Exhaust Does Powder-coating Do The Same Thing As Ceramic-coating?(headers)

Discussion in 'Fox 5.0 Mustang Tech' started by stangboy, Dec 12, 2013.

  1. Hey guys I was wondering if powder-coating will serve the same function as ceramic coating on headers. When I bought my headers I couldn't afford the ceramic-coated ones so I bought the chrome ones. I know someone that works at a powder-coating shop that can give me a deal on powder-coating. If I get my headers powder-coated will it be just like if they were ceramic-coated? Will the powder-coating stand up to the heat and give as much protection as ceramic-coating? Will the powder-coating keep my under-hood temps down like ceramic-coating?
  2. I heard it holds up great, but they do not fully cure until you get them on the car and run them for a while
    stangboy likes this.
  3. Ceramic coating will tolerate heat much better than powdercoating.

    No clue how well powdercoating will do, but in general, most exhaust headers and turbo housings are ceramic coated. Never heard of anyone powdercoating them
  4. I was told by a powdercoat shop that chrome could not be powdercoated over, it will not stick.
  5. I was told by a powdercoat shop that chrome could not be powdercoated over, it will not stick.
  6. Usually, one would sandblast it to rough it up. Then it will stick well.
  7. The only way powdercoating your headers will work is if the curing temp is greater than the operating temp. I doubt any standard powder cures higher than the exhaust temps at the header. I would be more inclined to spray the headers with some high temperature paint and bake it in the oven.
    f8tlfiveo, 7991LXnSHO and A5literMan like this.
  8. ^^^ paint n bake x2:nice:
  9. The shop says that they sandblast the parts before they coat them. As for painting them, I don't have an oven at my diposal to bake car parts in. I guess I'll try some other options.
  10. High heat parts like headers. exhaust, mufflers should be ceramic coated. Other parts like intakes, pulleys, etc. can be powdercoated. The regular powder coat will not withstand 500+ degrees that exhaust pieces throw off. Kind of like the cheap chrome that flakes off.
    stangboy likes this.
  11. I figured that, that's why I asked. Thanks guys.
  12. You may want to give this a try.. VHT makes a pretty decent rattle can ceramic high temp coating. Ive used it on a few set of headers and it held up for years. Key is good prep- degrease, sand, prime, then do a few light coats and then a decent final coat. You can then either bake the parts or install them and then let the engine cycle a few times to cure. It won't be a real shiny surface, but a nice silver.


    A5literMan and stangboy like this.
  13. You don't need an oven for the high temp paint. Paint them, put them on the car, run the car. They will smoke for a little, then cure.. I did it, worked pretty good, think I used the paint good for 2000*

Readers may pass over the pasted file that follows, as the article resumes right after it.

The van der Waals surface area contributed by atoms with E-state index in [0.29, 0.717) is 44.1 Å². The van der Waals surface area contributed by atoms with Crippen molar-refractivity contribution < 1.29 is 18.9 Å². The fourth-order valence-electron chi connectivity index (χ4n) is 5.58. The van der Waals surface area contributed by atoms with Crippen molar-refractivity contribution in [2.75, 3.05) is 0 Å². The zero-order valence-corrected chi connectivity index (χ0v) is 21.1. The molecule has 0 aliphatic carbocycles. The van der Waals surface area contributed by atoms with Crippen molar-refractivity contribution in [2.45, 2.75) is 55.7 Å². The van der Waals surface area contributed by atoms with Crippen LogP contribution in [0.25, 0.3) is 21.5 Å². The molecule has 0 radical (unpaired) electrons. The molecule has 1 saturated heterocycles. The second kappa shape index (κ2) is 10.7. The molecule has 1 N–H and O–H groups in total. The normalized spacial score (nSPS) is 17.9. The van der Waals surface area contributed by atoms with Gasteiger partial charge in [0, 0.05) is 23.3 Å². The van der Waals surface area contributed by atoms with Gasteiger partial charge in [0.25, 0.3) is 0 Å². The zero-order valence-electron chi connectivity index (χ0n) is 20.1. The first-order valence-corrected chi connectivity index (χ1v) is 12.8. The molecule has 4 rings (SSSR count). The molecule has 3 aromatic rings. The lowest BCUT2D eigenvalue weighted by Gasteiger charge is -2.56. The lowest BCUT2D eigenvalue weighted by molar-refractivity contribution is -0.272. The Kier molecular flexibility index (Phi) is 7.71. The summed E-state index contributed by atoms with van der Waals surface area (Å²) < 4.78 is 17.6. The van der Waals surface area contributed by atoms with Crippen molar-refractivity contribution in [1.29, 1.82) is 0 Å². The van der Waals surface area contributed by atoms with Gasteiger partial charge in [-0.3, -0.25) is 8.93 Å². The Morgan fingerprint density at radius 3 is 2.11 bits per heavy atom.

14. Hello:

    Not sure what you mean by “do the same thing” exactly, but either way powder coating has NO place on exhaust components, nor does chrome or nickel for that matter. In comparison, Ceramic Coating is a functional thermal barrier that limits the amount of heat that permeates the substrate it’s covering as well as dissipating heat from its surface faster than that of the raw substrate. It’s provides thermal protection in the range of 1100F -2000F+. It also provides corrosion protection and 1000’s aesthetic finishes.

    Powder coating on the other hand is a durable, baked on painted finish that provides exceptional durability, corrosion and chemical resistance attributes. Although there are some LIMITED high temp powder coatings that can survive limited exposure in the 1000F - 1300F range, these are merely glorified BBQ paint like VHT or the like. They can survive certain temperatures but offer NO thermal barrier properties like a ceramic coating does. Traditional powder coating can only withstand about 250F - 350F. Further, despite what some high temp paints like that of VHT say, there is little to NO ceramic components in a $10.00 paint can. Coated properly they will provide a decent coated finish that looks better than rusty pipes, but again they do nothing to lower or control exhaust temps.

    As for your chrome question, most chrome parts can be coated if its quality plating. In order to do so it must be profiled / blasted PROPERLY. Blasted too little and the coating will not stick. Blast too much or too aggressively and the chrome will bubble and peal relentlessly. Keep in mind that your ceramic coated or painted finish is only as good as the chrome foundation. Having your ceramic coating bond to the chrome surface means vary little if your chrome peels off…… It’s usually best to have the chrome & more importantly the nickel chem-stripped if at all possible. Unfortunately, very few actually do this. Most will strip chrome but that is useless unless you can get the nickel off which is even harder to blast.
  15. Thank you @CCPcoatings for the facts and comparisons. That's exactly what I needed. :nice: